Who calls the shots in Europe?
EU leaders hope the Conference on the Future of Europe, a wide-ranging programme of work focused on EU reform, will point the EU in the right direction for years to come. Studio Europa Maastricht spoke with assistant professor of European political history Karin van Leeuwen. The question that should be front and centre, she believes, is fundamental: who calls the shots? “Why should the EU decide that Hungary can’t do what it wants?’
Poland’s constitutional court recently ruled that their government is free to partially ignore EU treaties. And amid the worst economic crisis since 2008, judges in Karlsruhe ruled that the European Central Bank had gone out of the bounds of the German constitution by strengthening the position of the euro. These recent rulings raise a question that has haunted the European project for decades: who decides?
“Ultimately, this is a debate about where the law ends and politics begins,” says assistant professor of European political history Karin van Leeuwen. “But the public debate presents it as a clash between Brussels and the member states.” (text continues below picture)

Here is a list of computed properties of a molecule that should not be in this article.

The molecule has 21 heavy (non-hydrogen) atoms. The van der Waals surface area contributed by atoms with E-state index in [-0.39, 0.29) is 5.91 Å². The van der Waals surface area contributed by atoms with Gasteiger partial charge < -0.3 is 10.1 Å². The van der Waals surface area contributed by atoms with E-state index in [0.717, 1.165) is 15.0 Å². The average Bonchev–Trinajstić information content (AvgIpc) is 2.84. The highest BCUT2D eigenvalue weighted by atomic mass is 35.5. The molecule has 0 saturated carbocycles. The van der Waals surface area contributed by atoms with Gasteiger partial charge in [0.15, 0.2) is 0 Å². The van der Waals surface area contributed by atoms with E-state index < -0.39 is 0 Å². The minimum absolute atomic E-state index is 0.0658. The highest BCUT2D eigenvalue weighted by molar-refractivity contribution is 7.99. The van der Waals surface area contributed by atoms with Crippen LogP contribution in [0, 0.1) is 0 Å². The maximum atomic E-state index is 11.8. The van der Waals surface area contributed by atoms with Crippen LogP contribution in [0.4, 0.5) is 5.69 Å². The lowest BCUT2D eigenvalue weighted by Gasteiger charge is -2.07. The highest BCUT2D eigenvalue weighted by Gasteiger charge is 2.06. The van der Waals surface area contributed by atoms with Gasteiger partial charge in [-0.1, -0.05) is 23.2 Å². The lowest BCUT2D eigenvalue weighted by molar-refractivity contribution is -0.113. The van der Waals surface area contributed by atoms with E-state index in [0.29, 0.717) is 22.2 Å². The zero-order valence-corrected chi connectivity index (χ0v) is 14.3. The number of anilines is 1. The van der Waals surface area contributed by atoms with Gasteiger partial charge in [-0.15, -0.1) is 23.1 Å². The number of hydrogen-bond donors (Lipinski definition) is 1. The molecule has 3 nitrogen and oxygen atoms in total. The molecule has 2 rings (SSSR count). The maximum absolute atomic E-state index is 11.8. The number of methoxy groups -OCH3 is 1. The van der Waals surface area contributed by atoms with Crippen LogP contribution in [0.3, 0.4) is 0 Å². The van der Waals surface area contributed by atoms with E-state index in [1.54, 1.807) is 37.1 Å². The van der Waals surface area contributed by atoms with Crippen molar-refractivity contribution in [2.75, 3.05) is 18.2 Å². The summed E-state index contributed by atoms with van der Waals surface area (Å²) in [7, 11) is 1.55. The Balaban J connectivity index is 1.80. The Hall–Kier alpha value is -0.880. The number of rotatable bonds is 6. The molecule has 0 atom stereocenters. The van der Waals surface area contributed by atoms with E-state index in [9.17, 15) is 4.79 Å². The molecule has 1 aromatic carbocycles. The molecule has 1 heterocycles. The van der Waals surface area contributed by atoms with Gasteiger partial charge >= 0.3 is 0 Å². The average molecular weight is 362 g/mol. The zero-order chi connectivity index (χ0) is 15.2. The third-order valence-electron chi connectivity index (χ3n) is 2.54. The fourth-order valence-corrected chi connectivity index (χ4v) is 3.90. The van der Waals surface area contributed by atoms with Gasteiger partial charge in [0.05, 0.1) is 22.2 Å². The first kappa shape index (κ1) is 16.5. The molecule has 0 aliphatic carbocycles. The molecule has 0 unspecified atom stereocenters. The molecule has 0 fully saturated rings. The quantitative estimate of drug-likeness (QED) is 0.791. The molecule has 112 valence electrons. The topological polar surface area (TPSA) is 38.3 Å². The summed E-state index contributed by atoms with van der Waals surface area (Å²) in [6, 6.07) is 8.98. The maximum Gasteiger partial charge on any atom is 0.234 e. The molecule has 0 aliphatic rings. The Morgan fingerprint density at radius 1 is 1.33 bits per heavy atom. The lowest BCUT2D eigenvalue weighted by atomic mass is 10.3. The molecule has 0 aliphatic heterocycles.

Karin van Leeuwen is assistant professor in European political history at Maastricht University. She researches political and legal history and was awarded her PhD for work on Dutch constitutional reform.
Who calls the shots?
Both conflicts – judges against politicians and Brussels against national capitals – overlap, says Van Leeuwen. “In both cases it is about sovereignty. Who calls the shots?”
The answer to that question is enshrined in the constitution in many European countries, says Van Leeuwen. “For example, Germany’s constitution sets out fundamental principles which take precedence over everything else, including international law.” That idea harks back to the early days of nation states, emphasises Van Leeuwen. “But now, the world – certainly Europe – looks very different.”
The tension between national law and EU rules has been one of the major pressure points in the EU since the bloc was founded, notes van Leeuwen. “Why should we listen to a European judge if our democracy wants something different? That’s a valid and frankly basic question.”
‘UM & Europe’ in the spotlight
2022 marks the 30th anniversary of the Maastricht Treaty; time to take stock of European integration. Moreover, a special conference on the future of Europe is scheduled in Maastricht from 11 to 13 February 2022. Plenty of reasons for the European university of the Netherlands to launch a new series of stories, and to publish an overview of all of our 'UM and Europe' information. Read more.